what a digital signature on a message will entail. So basically, if you have a message, and let's call this message M, and you wish to digitally
sign that message. What you're going to basically do is apply a mathematical transformation, Alice is going to apply a
mathematical transformation to the message M and her signing key SK, and the result of that transformation, the output of that
transformation will be a special sequence of numbers that
we call the signature. The signature on the message M. Now, the interesting thing here is that the signature basically
is one that is derived from a combination of the message M together with the signing key, the private signing key of Alice, and it's going to
effectively produce a short, a relatively short sequence
of numbers as an output. In particular, digital signature schemes should be designed, or
they typically are designed so that only the person who possesses the signing key, that private signing key is capable of generating
this type of an output, this type of a signature,
S of M on the message M. Now, the verification
process is kind of analogous to the signing process, but it involves the
public verification key. So in the verification process, you actually have three different inputs, so the first input will be the message that you want to verify the signature of. You also need in addition to the message, you need to get as input the signature on that message. What does that S of M look like, and then finally, the
input, the final input to the verification scheme
will be the public key, the public verification
key that belongs to Alice. These three inputs are put in, and there's a mathematical transformation that's applied to these inputs, and basically what that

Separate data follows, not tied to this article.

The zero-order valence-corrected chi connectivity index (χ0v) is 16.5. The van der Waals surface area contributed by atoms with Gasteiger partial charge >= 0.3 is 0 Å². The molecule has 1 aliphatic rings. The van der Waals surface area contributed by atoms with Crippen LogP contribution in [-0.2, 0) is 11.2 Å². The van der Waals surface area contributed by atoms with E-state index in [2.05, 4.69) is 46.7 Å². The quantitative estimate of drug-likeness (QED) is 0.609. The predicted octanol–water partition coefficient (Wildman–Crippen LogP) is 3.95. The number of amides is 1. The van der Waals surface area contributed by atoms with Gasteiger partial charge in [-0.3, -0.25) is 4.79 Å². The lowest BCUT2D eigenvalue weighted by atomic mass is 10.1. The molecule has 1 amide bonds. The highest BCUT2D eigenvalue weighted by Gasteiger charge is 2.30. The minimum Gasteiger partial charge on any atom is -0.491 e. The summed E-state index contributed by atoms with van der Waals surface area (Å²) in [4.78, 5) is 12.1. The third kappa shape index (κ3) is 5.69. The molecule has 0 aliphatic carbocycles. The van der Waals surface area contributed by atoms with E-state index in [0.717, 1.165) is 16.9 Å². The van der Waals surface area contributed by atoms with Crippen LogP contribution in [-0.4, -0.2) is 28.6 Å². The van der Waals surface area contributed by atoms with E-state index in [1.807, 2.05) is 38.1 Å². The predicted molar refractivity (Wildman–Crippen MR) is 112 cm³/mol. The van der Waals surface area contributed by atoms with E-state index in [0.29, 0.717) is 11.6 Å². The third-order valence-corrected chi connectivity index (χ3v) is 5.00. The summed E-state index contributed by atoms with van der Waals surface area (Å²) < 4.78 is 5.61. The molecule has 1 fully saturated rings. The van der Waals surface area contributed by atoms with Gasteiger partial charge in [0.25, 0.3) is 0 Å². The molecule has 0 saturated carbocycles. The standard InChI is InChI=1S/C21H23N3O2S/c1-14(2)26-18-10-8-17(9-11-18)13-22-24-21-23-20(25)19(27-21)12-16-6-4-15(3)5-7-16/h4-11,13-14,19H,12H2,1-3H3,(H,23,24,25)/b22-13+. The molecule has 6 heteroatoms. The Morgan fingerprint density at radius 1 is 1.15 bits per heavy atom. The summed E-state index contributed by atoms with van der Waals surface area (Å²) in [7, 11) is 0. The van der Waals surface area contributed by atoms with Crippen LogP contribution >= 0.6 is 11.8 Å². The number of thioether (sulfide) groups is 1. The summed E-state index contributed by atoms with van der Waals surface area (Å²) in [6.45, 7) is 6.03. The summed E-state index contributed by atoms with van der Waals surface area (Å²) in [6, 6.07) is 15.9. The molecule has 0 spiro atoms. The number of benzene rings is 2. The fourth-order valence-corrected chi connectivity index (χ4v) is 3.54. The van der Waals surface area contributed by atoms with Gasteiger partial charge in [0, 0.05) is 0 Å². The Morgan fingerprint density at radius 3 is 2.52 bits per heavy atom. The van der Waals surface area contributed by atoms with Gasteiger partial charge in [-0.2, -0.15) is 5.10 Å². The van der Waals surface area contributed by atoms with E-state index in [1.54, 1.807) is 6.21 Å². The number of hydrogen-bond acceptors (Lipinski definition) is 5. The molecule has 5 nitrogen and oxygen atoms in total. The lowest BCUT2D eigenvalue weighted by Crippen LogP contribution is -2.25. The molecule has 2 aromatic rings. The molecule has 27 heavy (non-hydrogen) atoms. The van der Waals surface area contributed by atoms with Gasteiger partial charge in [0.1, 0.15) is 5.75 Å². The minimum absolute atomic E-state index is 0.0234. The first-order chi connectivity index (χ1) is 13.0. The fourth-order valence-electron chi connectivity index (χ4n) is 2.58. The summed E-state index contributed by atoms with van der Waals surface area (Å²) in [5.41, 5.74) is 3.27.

mathematical transformation is trying to ascertain or to check is that the signature that you see corresponding with the message M is one that would have been produced by Alice's private signing key. And this private signing key, in turn, corresponds to Alice's
public verification key. Now, what I think is
really remarkable is that you can actually carry out this process with just the verification key, that you don't actually
need the signing key to validate the digital signature. You don't even need it
inadvertently or indirectly. You can do everything. you can verify everything with knowledge of only the
public verification key. And the verification
procedure basically outputs kind of a yes or no. It tells you, "Should
I accept the signature, "or should I reject it?" It's a basic validation procedure. And so, as you can see, the process of signing
effectively will bind this public verification key. It binds the public verification
key to Alice, somehow, because Alice is the one who published this verification key
and told the whole world, "Hey, this is my verification
key in the system, "and only I will be able to sign messages "that will be considered valid "with respect to that verification key." Because the message is now
being essentially bound to this public key, and if you think of the public key as an identifier of sorts, maybe and identifier for Alice, then you can think of
digital signing as a process that basically binds an identity to an underlying message, and that really gives us,
in the mathematical sense, it gives us the analog of a traditional handwritten signature. Now, I want to make two remarks, and I think they're particularly relevant. First of all, you'll notice
that the transformation that produces the actual
digital signature itself, this transformation right
here that produces S of M, this transformation
basically takes the message. It takes the message as one of its inputs, and what that means is that the signature is dependent on the message. If you change the message, you'll get a different signature. Now, in this sense, a digital signature is actually different from a traditional handwritten signature. Your handwritten signature